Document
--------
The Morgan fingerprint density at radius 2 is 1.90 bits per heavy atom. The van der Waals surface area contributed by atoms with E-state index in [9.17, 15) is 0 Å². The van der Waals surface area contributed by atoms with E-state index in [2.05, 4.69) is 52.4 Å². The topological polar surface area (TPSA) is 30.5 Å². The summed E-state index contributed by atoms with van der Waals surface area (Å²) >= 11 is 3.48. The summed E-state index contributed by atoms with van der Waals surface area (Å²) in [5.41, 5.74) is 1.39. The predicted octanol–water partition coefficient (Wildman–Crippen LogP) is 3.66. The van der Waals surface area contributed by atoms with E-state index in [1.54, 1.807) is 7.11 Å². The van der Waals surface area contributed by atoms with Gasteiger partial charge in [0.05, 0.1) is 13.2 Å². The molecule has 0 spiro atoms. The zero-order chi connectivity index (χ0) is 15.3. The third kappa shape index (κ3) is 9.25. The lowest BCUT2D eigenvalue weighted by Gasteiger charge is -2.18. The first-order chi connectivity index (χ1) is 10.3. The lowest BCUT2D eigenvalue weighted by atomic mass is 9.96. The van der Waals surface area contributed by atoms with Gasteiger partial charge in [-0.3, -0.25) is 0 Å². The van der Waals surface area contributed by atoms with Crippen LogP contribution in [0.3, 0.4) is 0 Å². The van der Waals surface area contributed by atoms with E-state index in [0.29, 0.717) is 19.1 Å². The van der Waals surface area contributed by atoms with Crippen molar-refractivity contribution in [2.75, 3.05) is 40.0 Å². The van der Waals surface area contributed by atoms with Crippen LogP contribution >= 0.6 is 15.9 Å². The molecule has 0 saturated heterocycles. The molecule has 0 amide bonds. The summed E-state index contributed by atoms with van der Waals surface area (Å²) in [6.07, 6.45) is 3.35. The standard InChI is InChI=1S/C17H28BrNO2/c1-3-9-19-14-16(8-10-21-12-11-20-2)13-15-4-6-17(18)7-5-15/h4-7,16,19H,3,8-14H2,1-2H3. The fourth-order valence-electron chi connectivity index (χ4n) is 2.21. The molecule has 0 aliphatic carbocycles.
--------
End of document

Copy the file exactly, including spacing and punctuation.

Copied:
The Morgan fingerprint density at radius 2 is 1.90 bits per heavy atom. The van der Waals surface area contributed by atoms with E-state index in [9.17, 15) is 0 Å². The van der Waals surface area contributed by atoms with E-state index in [2.05, 4.69) is 52.4 Å². The topological polar surface area (TPSA) is 30.5 Å². The summed E-state index contributed by atoms with van der Waals surface area (Å²) >= 11 is 3.48. The summed E-state index contributed by atoms with van der Waals surface area (Å²) in [5.41, 5.74) is 1.39. The predicted octanol–water partition coefficient (Wildman–Crippen LogP) is 3.66. The van der Waals surface area contributed by atoms with E-state index in [1.54, 1.807) is 7.11 Å². The van der Waals surface area contributed by atoms with Gasteiger partial charge in [0.05, 0.1) is 13.2 Å². The molecule has 0 spiro atoms. The zero-order chi connectivity index (χ0) is 15.3. The third kappa shape index (κ3) is 9.25. The lowest BCUT2D eigenvalue weighted by Gasteiger charge is -2.18. The first-order chi connectivity index (χ1) is 10.3. The lowest BCUT2D eigenvalue weighted by atomic mass is 9.96. The van der Waals surface area contributed by atoms with Gasteiger partial charge in [-0.3, -0.25) is 0 Å². The van der Waals surface area contributed by atoms with Crippen LogP contribution in [0.3, 0.4) is 0 Å². The van der Waals surface area contributed by atoms with E-state index in [0.29, 0.717) is 19.1 Å². The van der Waals surface area contributed by atoms with Crippen molar-refractivity contribution in [2.75, 3.05) is 40.0 Å². The van der Waals surface area contributed by atoms with Crippen LogP contribution >= 0.6 is 15.9 Å². The molecule has 0 saturated heterocycles. The molecule has 0 amide bonds. The summed E-state index contributed by atoms with van der Waals surface area (Å²) in [6.07, 6.45) is 3.35. The standard InChI is InChI=1S/C17H28BrNO2/c1-3-9-19-14-16(8-10-21-12-11-20-2)13-15-4-6-17(18)7-5-15/h4-7,16,19H,3,8-14H2,1-2H3. The fourth-order valence-electron chi connectivity index (χ4n) is 2.21. The molecule has 0 aliphatic carbocycles.